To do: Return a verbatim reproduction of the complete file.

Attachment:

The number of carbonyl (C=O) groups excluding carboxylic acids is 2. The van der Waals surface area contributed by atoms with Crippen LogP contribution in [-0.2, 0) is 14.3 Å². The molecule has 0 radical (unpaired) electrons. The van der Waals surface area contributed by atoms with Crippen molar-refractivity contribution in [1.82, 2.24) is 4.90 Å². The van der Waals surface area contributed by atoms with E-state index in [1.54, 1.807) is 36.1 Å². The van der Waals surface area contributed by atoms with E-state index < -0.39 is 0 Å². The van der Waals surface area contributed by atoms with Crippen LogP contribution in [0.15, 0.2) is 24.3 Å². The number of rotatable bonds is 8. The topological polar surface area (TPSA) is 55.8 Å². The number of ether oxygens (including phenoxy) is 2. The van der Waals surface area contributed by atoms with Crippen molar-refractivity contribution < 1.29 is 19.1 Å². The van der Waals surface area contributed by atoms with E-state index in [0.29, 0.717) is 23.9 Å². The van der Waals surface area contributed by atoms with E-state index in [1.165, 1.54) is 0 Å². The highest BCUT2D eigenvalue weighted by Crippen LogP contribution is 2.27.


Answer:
The number of carbonyl (C=O) groups excluding carboxylic acids is 2. The van der Waals surface area contributed by atoms with Crippen LogP contribution in [-0.2, 0) is 14.3 Å². The molecule has 0 radical (unpaired) electrons. The van der Waals surface area contributed by atoms with Crippen molar-refractivity contribution in [1.82, 2.24) is 4.90 Å². The van der Waals surface area contributed by atoms with E-state index in [1.54, 1.807) is 36.1 Å². The van der Waals surface area contributed by atoms with E-state index < -0.39 is 0 Å². The van der Waals surface area contributed by atoms with Crippen LogP contribution in [0.15, 0.2) is 24.3 Å². The number of rotatable bonds is 8. The topological polar surface area (TPSA) is 55.8 Å². The number of ether oxygens (including phenoxy) is 2. The van der Waals surface area contributed by atoms with Crippen molar-refractivity contribution < 1.29 is 19.1 Å². The van der Waals surface area contributed by atoms with E-state index in [0.29, 0.717) is 23.9 Å². The van der Waals surface area contributed by atoms with E-state index in [1.165, 1.54) is 0 Å². The highest BCUT2D eigenvalue weighted by Crippen LogP contribution is 2.27.